How to Stop Being Late and Making Excuses

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How many times have you sent that text or email that begins with, “So sorry! Will be a few minutes late!” or the one that reads, “Be there soon!” or the silent “So sorry!” when you run into yoga and throw your mat down to meet everyone halfway through sun salutations.

Let’s be honest. Most likely, it wasn’t about the traffic, the metro, the weather or the call that went late or the meeting that lasted longer than expected. It could have just as easily been about you.

Here’s what I’m talking about: You get to be the one in charge of your life and you are responsible to make your life’s choices. Despite it seeming like some choices are made for you, they’re not. You always have a choice. Sure, things can happen that you may not have expected or intended, but there you are — late for the next meeting, encounter, class or connection.

I get it. I have been there and been late so many times in my life and likely disappointed, annoyed or frustrated a lot of people. There was no need to shame or blame myself for being late. That never helped. But, there was an opportunity for me, and now for you, to grow from it. You get to decide where you go from this moment forward — how you want to show up, not just for others but also for yourself, your life and your career.

The “Why” Behind Being Late

When people are constantly late or running behind, it often comes from a fear of living life without chaos or deeply-rooted beliefs about themselves that have either been learned or suggested to them. It can vary from a belief that the world is happening to them and they are always a victim, to a belief that no one else “gets” their life or incredibly important career, needs, etc.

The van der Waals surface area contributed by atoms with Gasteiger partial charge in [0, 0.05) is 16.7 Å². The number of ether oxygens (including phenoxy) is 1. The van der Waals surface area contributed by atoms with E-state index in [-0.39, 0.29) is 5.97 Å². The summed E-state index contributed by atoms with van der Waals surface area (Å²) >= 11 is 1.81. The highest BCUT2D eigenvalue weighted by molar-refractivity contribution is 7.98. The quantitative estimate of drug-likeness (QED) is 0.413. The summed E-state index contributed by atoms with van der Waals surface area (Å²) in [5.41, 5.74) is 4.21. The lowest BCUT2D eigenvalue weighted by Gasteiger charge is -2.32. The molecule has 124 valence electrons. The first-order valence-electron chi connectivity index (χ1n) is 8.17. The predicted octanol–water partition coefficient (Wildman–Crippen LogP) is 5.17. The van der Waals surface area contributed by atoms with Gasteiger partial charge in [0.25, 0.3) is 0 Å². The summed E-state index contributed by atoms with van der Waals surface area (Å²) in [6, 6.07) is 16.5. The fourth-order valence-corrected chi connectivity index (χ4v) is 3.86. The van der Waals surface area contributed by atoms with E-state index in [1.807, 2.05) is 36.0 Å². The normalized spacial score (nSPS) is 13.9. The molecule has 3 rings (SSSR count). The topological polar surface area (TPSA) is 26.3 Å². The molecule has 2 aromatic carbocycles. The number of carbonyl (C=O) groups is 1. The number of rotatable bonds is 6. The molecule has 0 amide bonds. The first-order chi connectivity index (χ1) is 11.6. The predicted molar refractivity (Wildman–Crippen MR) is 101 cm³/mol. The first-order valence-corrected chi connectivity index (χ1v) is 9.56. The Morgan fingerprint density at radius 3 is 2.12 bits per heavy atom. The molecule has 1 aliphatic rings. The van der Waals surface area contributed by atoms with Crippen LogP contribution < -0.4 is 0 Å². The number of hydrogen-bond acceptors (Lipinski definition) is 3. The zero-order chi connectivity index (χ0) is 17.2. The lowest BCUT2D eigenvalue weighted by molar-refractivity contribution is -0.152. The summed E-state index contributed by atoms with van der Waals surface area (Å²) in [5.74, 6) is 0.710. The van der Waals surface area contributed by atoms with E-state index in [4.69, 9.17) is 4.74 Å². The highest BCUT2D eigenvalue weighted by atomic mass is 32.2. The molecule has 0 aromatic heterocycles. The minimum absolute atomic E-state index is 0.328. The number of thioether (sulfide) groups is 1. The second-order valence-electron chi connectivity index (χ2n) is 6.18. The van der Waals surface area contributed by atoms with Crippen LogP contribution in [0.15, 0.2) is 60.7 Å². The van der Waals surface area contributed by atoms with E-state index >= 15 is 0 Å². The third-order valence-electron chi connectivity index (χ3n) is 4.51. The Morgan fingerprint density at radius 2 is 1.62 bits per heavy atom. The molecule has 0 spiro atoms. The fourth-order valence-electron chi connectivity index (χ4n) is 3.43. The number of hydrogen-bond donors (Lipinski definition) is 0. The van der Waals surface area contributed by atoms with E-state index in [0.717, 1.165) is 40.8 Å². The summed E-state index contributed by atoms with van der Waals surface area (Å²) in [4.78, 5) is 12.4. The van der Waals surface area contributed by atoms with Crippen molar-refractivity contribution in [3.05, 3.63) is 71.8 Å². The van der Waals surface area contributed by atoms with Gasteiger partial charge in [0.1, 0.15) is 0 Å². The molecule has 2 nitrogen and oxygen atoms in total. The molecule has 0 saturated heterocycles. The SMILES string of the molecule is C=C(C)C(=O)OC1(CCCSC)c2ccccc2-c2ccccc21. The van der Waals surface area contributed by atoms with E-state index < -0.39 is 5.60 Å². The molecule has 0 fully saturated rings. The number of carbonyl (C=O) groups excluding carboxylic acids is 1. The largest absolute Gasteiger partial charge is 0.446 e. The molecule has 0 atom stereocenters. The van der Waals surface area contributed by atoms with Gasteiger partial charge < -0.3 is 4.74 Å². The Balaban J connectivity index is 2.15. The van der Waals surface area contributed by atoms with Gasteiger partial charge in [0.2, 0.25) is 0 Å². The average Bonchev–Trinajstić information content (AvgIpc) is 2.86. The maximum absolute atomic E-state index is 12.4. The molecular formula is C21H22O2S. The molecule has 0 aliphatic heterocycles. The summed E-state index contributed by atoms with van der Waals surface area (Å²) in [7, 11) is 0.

I have worked on my own self-sabotaging patterns, including that of being late, and after years of working with clients in my wellness and empowerment coaching practice, I’ve found that many of these behaviors boil down to a sense of self-worth — a worth where you believe you can live and experience your life without chaos. It’s a trust that you are worthy of having it all and that your life can be less complicated and more graceful.

… I’ve found that many of these behaviors boil down to a sense of self-worth — a worth where you believe you can live and experience your life without chaos.

The “How” to Stop Being Late

If you are willing to acknowledge the choices you get to make and create every day, then you will see how you get to choose to start showing up. How open are you to shifting? Are you willing to look at your patterns? Do you want to stop being late? Can you ditch the excuses and own your life and your choices?

When you invest in yourself and you own your choices, even if it means being late sometimes, you connect to your emotional needs and your worth. That is where everything can change.

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Here are some tips and exercises to get you started:

Morning Manifestation

In the morning, make a list of all you intend or desire to do that day. The act of setting up your day before it begins can make all the difference in how you show up to it.

Just Say No

Be willing to say no whenever if feels right. If you have a hard stop for a class, your next meeting, an event or even getting home to make dinner with your bestie, be willing to say no to the other person who wants just a few more minutes of your time. Of course, there may be times when you say yes, but it’s just as important to say no.

Grace Period